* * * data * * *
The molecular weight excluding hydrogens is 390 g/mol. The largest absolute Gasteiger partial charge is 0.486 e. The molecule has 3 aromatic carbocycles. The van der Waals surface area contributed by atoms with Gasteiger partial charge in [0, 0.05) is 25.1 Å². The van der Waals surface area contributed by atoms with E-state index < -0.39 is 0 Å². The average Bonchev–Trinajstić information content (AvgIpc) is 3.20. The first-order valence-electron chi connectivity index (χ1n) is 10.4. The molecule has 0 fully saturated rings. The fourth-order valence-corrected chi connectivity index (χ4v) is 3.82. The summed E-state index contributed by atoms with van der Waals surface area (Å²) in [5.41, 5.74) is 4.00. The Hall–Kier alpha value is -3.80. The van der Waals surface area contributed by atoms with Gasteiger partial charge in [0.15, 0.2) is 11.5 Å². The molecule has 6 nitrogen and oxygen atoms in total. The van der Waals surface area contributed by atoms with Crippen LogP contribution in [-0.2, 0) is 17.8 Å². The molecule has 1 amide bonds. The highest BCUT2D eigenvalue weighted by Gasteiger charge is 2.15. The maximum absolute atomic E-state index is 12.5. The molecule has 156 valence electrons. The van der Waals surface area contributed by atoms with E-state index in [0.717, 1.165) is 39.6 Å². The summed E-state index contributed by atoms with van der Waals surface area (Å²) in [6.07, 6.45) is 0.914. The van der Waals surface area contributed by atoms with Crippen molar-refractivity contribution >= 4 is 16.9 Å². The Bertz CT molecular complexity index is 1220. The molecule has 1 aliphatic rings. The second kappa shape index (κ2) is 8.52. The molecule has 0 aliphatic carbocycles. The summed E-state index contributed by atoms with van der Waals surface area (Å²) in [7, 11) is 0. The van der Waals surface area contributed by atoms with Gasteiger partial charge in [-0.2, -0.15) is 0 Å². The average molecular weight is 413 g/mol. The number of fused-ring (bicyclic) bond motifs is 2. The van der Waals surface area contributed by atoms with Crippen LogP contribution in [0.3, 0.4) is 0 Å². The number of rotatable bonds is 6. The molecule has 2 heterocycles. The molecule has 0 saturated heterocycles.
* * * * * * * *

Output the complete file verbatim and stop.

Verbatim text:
The molecular weight excluding hydrogens is 390 g/mol. The largest absolute Gasteiger partial charge is 0.486 e. The molecule has 3 aromatic carbocycles. The van der Waals surface area contributed by atoms with Gasteiger partial charge in [0, 0.05) is 25.1 Å². The van der Waals surface area contributed by atoms with E-state index < -0.39 is 0 Å². The average Bonchev–Trinajstić information content (AvgIpc) is 3.20. The first-order valence-electron chi connectivity index (χ1n) is 10.4. The molecule has 0 fully saturated rings. The fourth-order valence-corrected chi connectivity index (χ4v) is 3.82. The summed E-state index contributed by atoms with van der Waals surface area (Å²) in [5.41, 5.74) is 4.00. The Hall–Kier alpha value is -3.80. The van der Waals surface area contributed by atoms with Gasteiger partial charge in [0.15, 0.2) is 11.5 Å². The molecule has 6 nitrogen and oxygen atoms in total. The van der Waals surface area contributed by atoms with Crippen LogP contribution in [-0.2, 0) is 17.8 Å². The molecule has 1 amide bonds. The highest BCUT2D eigenvalue weighted by Gasteiger charge is 2.15. The maximum absolute atomic E-state index is 12.5. The molecule has 156 valence electrons. The van der Waals surface area contributed by atoms with E-state index in [0.717, 1.165) is 39.6 Å². The summed E-state index contributed by atoms with van der Waals surface area (Å²) in [6.07, 6.45) is 0.914. The van der Waals surface area contributed by atoms with Crippen molar-refractivity contribution >= 4 is 16.9 Å². The Bertz CT molecular complexity index is 1220. The molecule has 1 aliphatic rings. The second kappa shape index (κ2) is 8.52. The molecule has 0 aliphatic carbocycles. The summed E-state index contributed by atoms with van der Waals surface area (Å²) in [7, 11) is 0. The van der Waals surface area contributed by atoms with Gasteiger partial charge in [-0.2, -0.15) is 0 Å². The average molecular weight is 413 g/mol. The number of fused-ring (bicyclic) bond motifs is 2. The van der Waals surface area contributed by atoms with Crippen LogP contribution in [0.3, 0.4) is 0 Å². The number of rotatable bonds is 6. The molecule has 2 heterocycles. The molecule has 0 saturated heterocycles.